Institute for Transportation and Development Policy comes out with an updated guide for footpath design standards

Any city to be called a developed city should not only have better road infrastructure for vehicles but should also be well-designed with accessible footpaths for pedestrians.

As the city’s vehicular population is burgeoning, the focus of the Chennai Corporation seems to have been on easing the traffic flow by increasing the width of roads. However, this development has meant that pedestrian space is compromised: the city’s footpaths seem to suffer from deficiencies in terms of design.

The Institute for Transportation and Development Policy (ITDP) has come out with an updated reference guide for footpath design standards, complimenting the IRC Guidelines.

The study, prepared by Advait Jani and Christopher Kost, has prepared a model footpath divided into frontage, pedestrian and furniture zones with different paths marked out for three different zones: residential, commercial and high-intensity commercial. The study prescribes that footpaths have a minimum width of 1.8 metres in residential areas and 2.5 metres in commercial areas.

The study, while describing the height and surface that need to be maintained for the footpath in each zone, has recommended that guide tiles be installed to assist persons with vision impairments. The footpath design shows that pedestrians, hawkers and commercial establishments could co-exist without any conflict by accommodating the hawkers in the pedestrian zone and earmarking structures that prove to be footpath impediments, including utility boxes, streetlights, manholes and trees, in the furniture zone.

The research on street design was done as part of ITDP’s ‘Better Streets, Better Cities: A Guide to Street Design in Urban India’, and is available at www.itdp.org/betterstreets.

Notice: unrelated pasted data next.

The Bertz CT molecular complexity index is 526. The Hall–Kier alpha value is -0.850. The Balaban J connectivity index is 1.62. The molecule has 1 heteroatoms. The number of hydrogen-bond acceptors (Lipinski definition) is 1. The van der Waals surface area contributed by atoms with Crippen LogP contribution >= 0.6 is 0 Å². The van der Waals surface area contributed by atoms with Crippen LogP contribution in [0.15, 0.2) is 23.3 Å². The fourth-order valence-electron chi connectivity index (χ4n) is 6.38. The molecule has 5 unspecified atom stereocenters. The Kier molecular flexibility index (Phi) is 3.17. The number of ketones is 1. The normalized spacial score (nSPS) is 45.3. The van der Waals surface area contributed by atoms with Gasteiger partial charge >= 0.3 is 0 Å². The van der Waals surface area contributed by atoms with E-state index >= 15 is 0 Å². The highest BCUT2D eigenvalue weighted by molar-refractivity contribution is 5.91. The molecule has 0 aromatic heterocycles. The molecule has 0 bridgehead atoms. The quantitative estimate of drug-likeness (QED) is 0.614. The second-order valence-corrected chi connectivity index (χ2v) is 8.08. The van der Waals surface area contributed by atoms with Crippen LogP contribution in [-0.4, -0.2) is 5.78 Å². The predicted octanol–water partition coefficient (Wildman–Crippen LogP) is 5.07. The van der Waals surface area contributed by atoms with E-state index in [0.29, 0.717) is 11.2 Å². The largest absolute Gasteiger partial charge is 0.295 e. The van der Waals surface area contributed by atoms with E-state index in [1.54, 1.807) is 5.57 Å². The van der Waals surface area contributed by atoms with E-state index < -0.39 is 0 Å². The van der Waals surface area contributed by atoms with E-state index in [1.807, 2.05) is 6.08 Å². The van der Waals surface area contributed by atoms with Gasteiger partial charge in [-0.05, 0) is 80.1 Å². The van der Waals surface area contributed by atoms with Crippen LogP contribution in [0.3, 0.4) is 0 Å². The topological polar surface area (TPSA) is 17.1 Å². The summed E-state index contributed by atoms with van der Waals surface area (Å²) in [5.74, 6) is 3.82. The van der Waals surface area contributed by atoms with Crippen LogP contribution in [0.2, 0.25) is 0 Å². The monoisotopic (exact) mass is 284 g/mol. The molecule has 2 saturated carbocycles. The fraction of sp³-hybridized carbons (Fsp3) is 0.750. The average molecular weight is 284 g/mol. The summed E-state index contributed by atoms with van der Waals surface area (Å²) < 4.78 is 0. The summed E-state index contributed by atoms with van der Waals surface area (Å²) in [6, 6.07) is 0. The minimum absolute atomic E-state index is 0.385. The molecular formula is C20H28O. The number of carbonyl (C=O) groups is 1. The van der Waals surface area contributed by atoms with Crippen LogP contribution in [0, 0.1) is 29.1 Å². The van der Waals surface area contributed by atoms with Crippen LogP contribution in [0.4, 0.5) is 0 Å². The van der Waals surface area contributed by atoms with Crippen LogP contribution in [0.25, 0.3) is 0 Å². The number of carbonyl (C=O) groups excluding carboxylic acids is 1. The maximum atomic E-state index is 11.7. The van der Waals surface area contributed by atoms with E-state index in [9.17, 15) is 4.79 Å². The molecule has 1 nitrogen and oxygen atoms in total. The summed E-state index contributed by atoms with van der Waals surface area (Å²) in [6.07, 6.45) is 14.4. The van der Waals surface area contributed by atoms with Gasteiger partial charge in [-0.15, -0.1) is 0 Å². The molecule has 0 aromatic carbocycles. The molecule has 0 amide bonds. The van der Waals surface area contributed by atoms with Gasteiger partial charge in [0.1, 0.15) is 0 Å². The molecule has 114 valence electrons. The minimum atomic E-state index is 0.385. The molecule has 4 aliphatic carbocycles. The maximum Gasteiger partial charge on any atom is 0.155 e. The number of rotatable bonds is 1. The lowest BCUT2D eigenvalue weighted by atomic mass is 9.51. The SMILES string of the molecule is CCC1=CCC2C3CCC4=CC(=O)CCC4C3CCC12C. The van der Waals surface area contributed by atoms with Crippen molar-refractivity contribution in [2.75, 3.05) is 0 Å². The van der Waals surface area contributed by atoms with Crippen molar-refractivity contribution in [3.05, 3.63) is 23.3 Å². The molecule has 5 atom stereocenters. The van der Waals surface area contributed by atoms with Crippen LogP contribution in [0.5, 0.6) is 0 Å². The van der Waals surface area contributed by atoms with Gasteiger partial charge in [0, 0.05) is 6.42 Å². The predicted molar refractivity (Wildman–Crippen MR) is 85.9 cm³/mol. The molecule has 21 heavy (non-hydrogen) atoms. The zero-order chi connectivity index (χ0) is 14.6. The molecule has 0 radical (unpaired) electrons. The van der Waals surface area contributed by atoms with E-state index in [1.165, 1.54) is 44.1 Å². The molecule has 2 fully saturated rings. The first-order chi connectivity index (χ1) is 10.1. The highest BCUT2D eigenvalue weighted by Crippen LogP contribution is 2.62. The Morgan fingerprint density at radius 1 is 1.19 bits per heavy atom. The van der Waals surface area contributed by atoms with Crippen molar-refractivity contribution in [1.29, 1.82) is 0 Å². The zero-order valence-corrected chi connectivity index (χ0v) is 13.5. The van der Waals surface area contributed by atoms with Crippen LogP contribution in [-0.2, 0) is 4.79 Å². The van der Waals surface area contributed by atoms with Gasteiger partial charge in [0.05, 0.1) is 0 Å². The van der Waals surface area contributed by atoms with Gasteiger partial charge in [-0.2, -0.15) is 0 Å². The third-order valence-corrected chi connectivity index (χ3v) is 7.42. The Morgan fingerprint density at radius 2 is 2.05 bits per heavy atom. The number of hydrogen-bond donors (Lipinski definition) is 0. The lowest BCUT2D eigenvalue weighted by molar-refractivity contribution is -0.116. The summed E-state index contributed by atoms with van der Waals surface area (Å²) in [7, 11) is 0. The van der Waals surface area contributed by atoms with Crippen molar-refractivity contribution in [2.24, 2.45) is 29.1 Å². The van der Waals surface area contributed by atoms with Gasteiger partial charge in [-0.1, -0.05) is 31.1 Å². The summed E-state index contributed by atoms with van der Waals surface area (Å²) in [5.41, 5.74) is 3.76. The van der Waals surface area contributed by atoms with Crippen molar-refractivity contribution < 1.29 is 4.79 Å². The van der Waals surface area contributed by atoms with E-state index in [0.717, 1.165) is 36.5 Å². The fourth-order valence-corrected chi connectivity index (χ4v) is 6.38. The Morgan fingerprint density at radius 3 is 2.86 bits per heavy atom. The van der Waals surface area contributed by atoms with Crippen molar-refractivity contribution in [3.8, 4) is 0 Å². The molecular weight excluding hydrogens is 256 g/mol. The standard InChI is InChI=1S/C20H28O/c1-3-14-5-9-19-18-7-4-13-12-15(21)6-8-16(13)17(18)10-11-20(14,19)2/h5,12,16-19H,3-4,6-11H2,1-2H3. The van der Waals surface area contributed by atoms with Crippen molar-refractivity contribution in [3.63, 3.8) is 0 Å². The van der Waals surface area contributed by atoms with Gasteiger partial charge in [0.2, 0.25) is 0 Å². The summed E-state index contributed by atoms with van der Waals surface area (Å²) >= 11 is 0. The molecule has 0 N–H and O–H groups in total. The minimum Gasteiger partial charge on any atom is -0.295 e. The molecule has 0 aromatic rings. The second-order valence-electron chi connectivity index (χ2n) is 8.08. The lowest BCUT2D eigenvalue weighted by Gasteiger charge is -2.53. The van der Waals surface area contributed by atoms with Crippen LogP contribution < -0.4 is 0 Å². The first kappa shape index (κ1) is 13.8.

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Have you ever raised your hand to catch the railing on an MTC bus and found it broken, or jumped up from your seat as a nail poked you?

Many MTC passengers have for years raised complaints about poorly maintained MTC buses, but their woes have fallen on deaf ears.

There are nearly 3,500 MTC buses plying the city, serving lakhs of commuters. There are over 700 express buses, over 1,000 deluxe buses and nearly 100 Volvo buses. These have been purchased at a huge cost. But sadly, their maintenance has been found lacking.

“In most buses the handles on the railing are broken, the seats rickety and the buses dirty. It is with utmost care that we have to stand on the steps as many of them have developed cracks,” says M. Vijayakumar, a commuter.

Many who commute by the air-conditioned buses say there are cracks in the flooring. “This is because the chassis is low and gets damaged frequently. The maintenance of these buses has to be regular. Many passengers have complained that the cooling effect is poor,” a conductor of an MTC Volvo bus points out.

Many passengers point out that in many buses the driver’s seat is rickety. “This can lead to accidents. Besides, there is a lot of garbage in the bus and the MTC seems to be least bothered,” a retired MTC senior official says.

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